Please tell me about this new European Constitution

I recently read an article, “German Greens and Pax Europa,” by Paul Hockenos, in The Nation, July 19/26, 2004, discussing Joschka Fischer, who is Germany’s foreign minister (since 1998) and also leader of its Green Party (which, since 1998, has governed Germany in coalition with the Social Democrats). (I started a GD thread about this article: “Could a “Pax Europa” emerge to rival the “Pax Americana”?” – Towards the end it says:

!!! First I’d heard of this! For some reason, EU affairs don’t get a lot of press coverage in the U.S. I knew the Europeans were talking about a constitution, but I didn’t know they’d reached the point of drafting one.

Euro Dopers, please fill us in: What’s in this constitution? How would it be different from the EU as currently organized?

First, let me say that I didn’t even read it. The thing, despite its name, isn’t really a constitution. It’s rather a long and complex treaty reorganizing the european institutions, and in particular the decision making-process, due to the extension of the EU from 15 to 25 countries. It has been first drafted by a (non elected) convention, and then modified and watered down during lenghty negotiations between the member states. The main issue was what would constitute the qualified majority required to adopt an EU regulation. The result is quite complex (a given %age of the countries representing a given %age of the population, with at least a given number of countries voting for it, a minimal number of countries required to constitute a blocking minority and some other subtleties).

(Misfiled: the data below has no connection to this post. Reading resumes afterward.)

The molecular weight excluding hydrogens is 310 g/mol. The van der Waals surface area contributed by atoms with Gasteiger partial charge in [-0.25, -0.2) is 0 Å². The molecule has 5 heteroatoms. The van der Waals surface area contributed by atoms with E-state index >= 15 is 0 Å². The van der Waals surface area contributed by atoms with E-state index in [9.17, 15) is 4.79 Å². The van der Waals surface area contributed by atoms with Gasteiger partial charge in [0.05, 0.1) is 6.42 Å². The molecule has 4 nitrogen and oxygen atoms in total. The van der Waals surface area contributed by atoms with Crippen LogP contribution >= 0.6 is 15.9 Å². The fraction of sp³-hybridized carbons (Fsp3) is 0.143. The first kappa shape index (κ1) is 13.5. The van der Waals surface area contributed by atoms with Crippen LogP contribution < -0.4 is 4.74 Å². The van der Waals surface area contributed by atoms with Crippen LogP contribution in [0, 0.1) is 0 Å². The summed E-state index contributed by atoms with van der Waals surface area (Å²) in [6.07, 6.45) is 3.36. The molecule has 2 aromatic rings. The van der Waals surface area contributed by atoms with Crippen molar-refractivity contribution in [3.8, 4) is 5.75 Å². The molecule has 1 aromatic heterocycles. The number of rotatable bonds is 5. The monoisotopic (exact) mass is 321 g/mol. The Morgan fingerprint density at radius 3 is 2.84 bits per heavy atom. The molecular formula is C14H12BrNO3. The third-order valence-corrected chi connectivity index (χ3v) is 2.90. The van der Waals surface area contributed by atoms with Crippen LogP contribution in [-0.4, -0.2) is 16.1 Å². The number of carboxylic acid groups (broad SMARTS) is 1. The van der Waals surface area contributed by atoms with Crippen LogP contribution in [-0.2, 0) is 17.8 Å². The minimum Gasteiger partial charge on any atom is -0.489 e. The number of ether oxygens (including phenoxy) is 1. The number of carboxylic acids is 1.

It also settled (temporarily at least) issues like the number of members of the European commission, which decisions have to be decided at the qualified majority, unanimously or left up to the member states, somewhat reorganized the (turning) presidency of the Union, created a " EU ministery of foreign affairs" (sort of), drew the limits of the co-decision power of the EU parliament, included provisions about the decisions concerning the Eurozone, allow member states to “go ahead” alone if they want to implement a stronger integration despite the oposition of a minority, fuse the treaties which created the various european institutions (common market, european economic community, EU), and a number of other things.
So basically, it’s mostly a new treaty reforming the EU institutions, which was necessary since the current rules were unoperable with a much larger number of countries, and would bring the EU to a complete halt. Of course, it includes various articles and provisions about rights, or the color of the EU flag, and such things, but still it doesn’t deserve the name of “constitution”, especially since further evolution of the insitutions will be necessary in the future.

The EU official website has a bunch of interesting and informative stuff on it (provided you find international affairs “interesting”).

Here’s a speed reader to what seemingly everybody except clairobscur forthrightly calls a constitution.

Note the last paragraph:

This has caused the Vatican to be extremely upset, as stated here.